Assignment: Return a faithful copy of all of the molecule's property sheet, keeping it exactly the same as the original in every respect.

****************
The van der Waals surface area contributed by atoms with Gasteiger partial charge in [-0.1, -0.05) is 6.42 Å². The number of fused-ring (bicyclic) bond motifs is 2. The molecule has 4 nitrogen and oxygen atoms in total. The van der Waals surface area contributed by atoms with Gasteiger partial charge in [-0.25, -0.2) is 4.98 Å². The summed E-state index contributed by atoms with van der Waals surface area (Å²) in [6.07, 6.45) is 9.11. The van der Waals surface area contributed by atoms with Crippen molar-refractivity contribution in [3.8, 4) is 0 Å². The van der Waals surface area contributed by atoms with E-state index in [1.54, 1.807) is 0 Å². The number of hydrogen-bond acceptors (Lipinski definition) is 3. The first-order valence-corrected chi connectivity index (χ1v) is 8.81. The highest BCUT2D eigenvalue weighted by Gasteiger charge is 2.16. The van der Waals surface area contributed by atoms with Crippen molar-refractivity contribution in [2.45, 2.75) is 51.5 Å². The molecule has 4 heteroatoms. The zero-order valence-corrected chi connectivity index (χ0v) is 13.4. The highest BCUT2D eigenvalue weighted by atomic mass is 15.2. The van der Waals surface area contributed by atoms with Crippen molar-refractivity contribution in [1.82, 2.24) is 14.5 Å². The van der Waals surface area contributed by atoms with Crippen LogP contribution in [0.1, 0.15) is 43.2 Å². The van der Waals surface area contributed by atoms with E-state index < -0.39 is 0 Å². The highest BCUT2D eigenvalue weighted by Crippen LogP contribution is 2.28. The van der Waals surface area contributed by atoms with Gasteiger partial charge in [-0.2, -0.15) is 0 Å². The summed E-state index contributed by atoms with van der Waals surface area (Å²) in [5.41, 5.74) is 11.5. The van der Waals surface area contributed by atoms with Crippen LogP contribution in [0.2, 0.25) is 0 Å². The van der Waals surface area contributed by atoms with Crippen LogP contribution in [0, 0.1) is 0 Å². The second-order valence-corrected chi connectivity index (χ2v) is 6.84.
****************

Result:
The van der Waals surface area contributed by atoms with Gasteiger partial charge in [-0.1, -0.05) is 6.42 Å². The number of fused-ring (bicyclic) bond motifs is 2. The molecule has 4 nitrogen and oxygen atoms in total. The van der Waals surface area contributed by atoms with Gasteiger partial charge in [-0.25, -0.2) is 4.98 Å². The summed E-state index contributed by atoms with van der Waals surface area (Å²) in [6.07, 6.45) is 9.11. The van der Waals surface area contributed by atoms with Crippen molar-refractivity contribution in [3.8, 4) is 0 Å². The van der Waals surface area contributed by atoms with E-state index in [1.54, 1.807) is 0 Å². The number of hydrogen-bond acceptors (Lipinski definition) is 3. The first-order valence-corrected chi connectivity index (χ1v) is 8.81. The highest BCUT2D eigenvalue weighted by Gasteiger charge is 2.16. The van der Waals surface area contributed by atoms with Crippen molar-refractivity contribution in [2.45, 2.75) is 51.5 Å². The molecule has 4 heteroatoms. The zero-order valence-corrected chi connectivity index (χ0v) is 13.4. The highest BCUT2D eigenvalue weighted by atomic mass is 15.2. The van der Waals surface area contributed by atoms with Crippen molar-refractivity contribution in [1.82, 2.24) is 14.5 Å². The van der Waals surface area contributed by atoms with Crippen LogP contribution in [0.1, 0.15) is 43.2 Å². The van der Waals surface area contributed by atoms with E-state index < -0.39 is 0 Å². The highest BCUT2D eigenvalue weighted by Crippen LogP contribution is 2.28. The van der Waals surface area contributed by atoms with Gasteiger partial charge in [-0.2, -0.15) is 0 Å². The summed E-state index contributed by atoms with van der Waals surface area (Å²) in [5.41, 5.74) is 11.5. The van der Waals surface area contributed by atoms with Crippen LogP contribution in [0.2, 0.25) is 0 Å². The van der Waals surface area contributed by atoms with Crippen LogP contribution in [0, 0.1) is 0 Å². The second-order valence-corrected chi connectivity index (χ2v) is 6.84.